3. Know the impact of delays on your plane. The delay for photos was almost a minute. We were not on the clock because of the aforementioned issue. However, the rubber is sitting a long time. The kids should be prepared to say “photos after the flight”.
4. Know your planes idiosyncrasies. We had observed the straight line impact on some half rubber flights Thursday. It occurs after a half of a lap, and was consistent. However, it doubled in duration on full rubber. When the launch point was moved, this was not fully considered, and almost cost us. Fortunately the girls left a good enough margin to the wall.
A few other areas that have sparked interest:
1. Half Rubber flights: On Thursday, on our final flights we were getting 2:36-2:44 under an 18.5” beam with half rubber. Using rubber from the same batch, we cut to the same linear density (g/in), and would to nearly double the turns. The 5:08 fell a little short of expectations, likely due to the air motion in the room. But close enough I feel validated. We also could not pack quite twice the winds in, when the loop length was slightly more than 2X, by a cm or so. That had me worried, but it worked out. I was concerned that the rubber Thursday night was a single exceptional piece (all of our 2:30 or greater flights were on the same piece of rubber).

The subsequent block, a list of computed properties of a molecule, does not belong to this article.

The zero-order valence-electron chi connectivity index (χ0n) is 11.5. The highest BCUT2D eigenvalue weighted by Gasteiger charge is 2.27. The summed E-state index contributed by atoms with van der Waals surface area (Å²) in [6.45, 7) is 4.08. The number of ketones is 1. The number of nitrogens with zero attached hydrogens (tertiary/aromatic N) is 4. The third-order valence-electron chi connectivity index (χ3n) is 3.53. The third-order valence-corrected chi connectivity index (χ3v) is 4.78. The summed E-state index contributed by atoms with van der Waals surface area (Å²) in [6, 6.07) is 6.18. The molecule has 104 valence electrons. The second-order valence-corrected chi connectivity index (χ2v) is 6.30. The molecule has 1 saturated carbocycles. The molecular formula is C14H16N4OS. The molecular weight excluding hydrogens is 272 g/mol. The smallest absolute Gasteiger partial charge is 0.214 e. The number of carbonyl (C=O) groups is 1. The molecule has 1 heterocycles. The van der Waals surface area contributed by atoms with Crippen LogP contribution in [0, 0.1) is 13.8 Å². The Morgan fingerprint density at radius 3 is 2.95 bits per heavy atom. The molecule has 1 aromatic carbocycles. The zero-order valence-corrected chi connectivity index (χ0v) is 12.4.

2. States: At a mile high local altitude, we put on a conservative 3:33 flight in a 24’ gym. Conservative because we bumped our prop on the floor first flight, for a duration of less than a second. We had planned to bang the rafters on the second flight. Instead we cleared by about 3 feet. We made substantial progress on props and motor stick testing after States (States is in February for us). Despite only a 24’ ceiling, we did all of our testing on ½ rubber since our test site was also only 24’, giving us room to go high without risk to the plane. We routinely got 1:15-1:20 at 12’ peak altitude on half rubber. Air conditions at State were perfect, no drift or thermals.